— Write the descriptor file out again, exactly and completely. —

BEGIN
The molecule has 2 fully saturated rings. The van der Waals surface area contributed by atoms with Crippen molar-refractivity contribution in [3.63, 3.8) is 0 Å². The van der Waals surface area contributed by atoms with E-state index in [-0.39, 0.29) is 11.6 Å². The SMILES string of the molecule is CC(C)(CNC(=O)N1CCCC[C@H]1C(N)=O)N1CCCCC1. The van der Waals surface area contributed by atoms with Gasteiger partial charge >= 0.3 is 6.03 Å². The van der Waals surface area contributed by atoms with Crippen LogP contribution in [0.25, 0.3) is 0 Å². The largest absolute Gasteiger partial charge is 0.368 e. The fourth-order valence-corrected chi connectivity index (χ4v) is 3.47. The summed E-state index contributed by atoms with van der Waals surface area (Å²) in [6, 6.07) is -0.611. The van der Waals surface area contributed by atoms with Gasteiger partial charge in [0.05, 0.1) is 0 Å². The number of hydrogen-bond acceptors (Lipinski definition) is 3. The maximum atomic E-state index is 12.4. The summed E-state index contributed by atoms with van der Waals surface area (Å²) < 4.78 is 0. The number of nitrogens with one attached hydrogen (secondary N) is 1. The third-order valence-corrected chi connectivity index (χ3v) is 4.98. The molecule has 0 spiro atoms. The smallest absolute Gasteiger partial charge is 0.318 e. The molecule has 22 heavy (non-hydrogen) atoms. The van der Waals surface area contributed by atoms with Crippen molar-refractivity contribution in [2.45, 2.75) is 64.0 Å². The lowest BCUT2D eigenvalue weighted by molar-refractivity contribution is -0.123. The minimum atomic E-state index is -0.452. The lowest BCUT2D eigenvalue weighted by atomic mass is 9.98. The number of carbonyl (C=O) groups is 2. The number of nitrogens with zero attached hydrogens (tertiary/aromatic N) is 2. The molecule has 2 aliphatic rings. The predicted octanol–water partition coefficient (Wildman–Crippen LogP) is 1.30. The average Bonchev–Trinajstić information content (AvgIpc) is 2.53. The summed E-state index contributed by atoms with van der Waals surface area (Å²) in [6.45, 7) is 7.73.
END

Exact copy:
The molecule has 2 fully saturated rings. The van der Waals surface area contributed by atoms with Crippen molar-refractivity contribution in [3.63, 3.8) is 0 Å². The van der Waals surface area contributed by atoms with E-state index in [-0.39, 0.29) is 11.6 Å². The SMILES string of the molecule is CC(C)(CNC(=O)N1CCCC[C@H]1C(N)=O)N1CCCCC1. The van der Waals surface area contributed by atoms with Gasteiger partial charge >= 0.3 is 6.03 Å². The van der Waals surface area contributed by atoms with Crippen LogP contribution in [0.25, 0.3) is 0 Å². The largest absolute Gasteiger partial charge is 0.368 e. The fourth-order valence-corrected chi connectivity index (χ4v) is 3.47. The summed E-state index contributed by atoms with van der Waals surface area (Å²) in [6, 6.07) is -0.611. The van der Waals surface area contributed by atoms with Gasteiger partial charge in [0.05, 0.1) is 0 Å². The number of hydrogen-bond acceptors (Lipinski definition) is 3. The maximum atomic E-state index is 12.4. The summed E-state index contributed by atoms with van der Waals surface area (Å²) < 4.78 is 0. The number of nitrogens with one attached hydrogen (secondary N) is 1. The third-order valence-corrected chi connectivity index (χ3v) is 4.98. The molecule has 0 spiro atoms. The smallest absolute Gasteiger partial charge is 0.318 e. The molecule has 22 heavy (non-hydrogen) atoms. The van der Waals surface area contributed by atoms with Crippen molar-refractivity contribution in [2.45, 2.75) is 64.0 Å². The lowest BCUT2D eigenvalue weighted by molar-refractivity contribution is -0.123. The minimum atomic E-state index is -0.452. The lowest BCUT2D eigenvalue weighted by atomic mass is 9.98. The number of carbonyl (C=O) groups is 2. The number of nitrogens with zero attached hydrogens (tertiary/aromatic N) is 2. The molecule has 2 aliphatic rings. The predicted octanol–water partition coefficient (Wildman–Crippen LogP) is 1.30. The average Bonchev–Trinajstić information content (AvgIpc) is 2.53. The summed E-state index contributed by atoms with van der Waals surface area (Å²) in [6.45, 7) is 7.73.